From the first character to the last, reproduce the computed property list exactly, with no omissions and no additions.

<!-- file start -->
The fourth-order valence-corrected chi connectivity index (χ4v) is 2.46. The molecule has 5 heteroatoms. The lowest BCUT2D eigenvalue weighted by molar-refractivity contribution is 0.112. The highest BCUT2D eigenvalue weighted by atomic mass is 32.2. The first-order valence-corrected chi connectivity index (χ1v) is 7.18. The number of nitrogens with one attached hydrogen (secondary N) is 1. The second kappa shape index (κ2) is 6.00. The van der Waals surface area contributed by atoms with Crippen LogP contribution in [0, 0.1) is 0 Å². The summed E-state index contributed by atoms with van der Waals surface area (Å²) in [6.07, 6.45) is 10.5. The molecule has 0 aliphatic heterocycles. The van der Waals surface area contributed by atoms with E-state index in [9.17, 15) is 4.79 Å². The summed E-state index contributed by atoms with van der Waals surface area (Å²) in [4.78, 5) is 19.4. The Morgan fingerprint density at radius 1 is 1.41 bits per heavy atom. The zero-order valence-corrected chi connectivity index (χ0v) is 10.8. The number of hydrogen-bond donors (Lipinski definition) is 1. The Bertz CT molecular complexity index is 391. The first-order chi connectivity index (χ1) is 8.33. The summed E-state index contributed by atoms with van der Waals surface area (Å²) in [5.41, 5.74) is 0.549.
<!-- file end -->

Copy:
The fourth-order valence-corrected chi connectivity index (χ4v) is 2.46. The molecule has 5 heteroatoms. The lowest BCUT2D eigenvalue weighted by molar-refractivity contribution is 0.112. The highest BCUT2D eigenvalue weighted by atomic mass is 32.2. The first-order valence-corrected chi connectivity index (χ1v) is 7.18. The number of nitrogens with one attached hydrogen (secondary N) is 1. The second kappa shape index (κ2) is 6.00. The van der Waals surface area contributed by atoms with Crippen LogP contribution in [0, 0.1) is 0 Å². The summed E-state index contributed by atoms with van der Waals surface area (Å²) in [6.07, 6.45) is 10.5. The molecule has 0 aliphatic heterocycles. The van der Waals surface area contributed by atoms with E-state index in [9.17, 15) is 4.79 Å². The summed E-state index contributed by atoms with van der Waals surface area (Å²) in [4.78, 5) is 19.4. The Morgan fingerprint density at radius 1 is 1.41 bits per heavy atom. The zero-order valence-corrected chi connectivity index (χ0v) is 10.8. The number of hydrogen-bond donors (Lipinski definition) is 1. The Bertz CT molecular complexity index is 391. The first-order chi connectivity index (χ1) is 8.33. The summed E-state index contributed by atoms with van der Waals surface area (Å²) in [5.41, 5.74) is 0.549.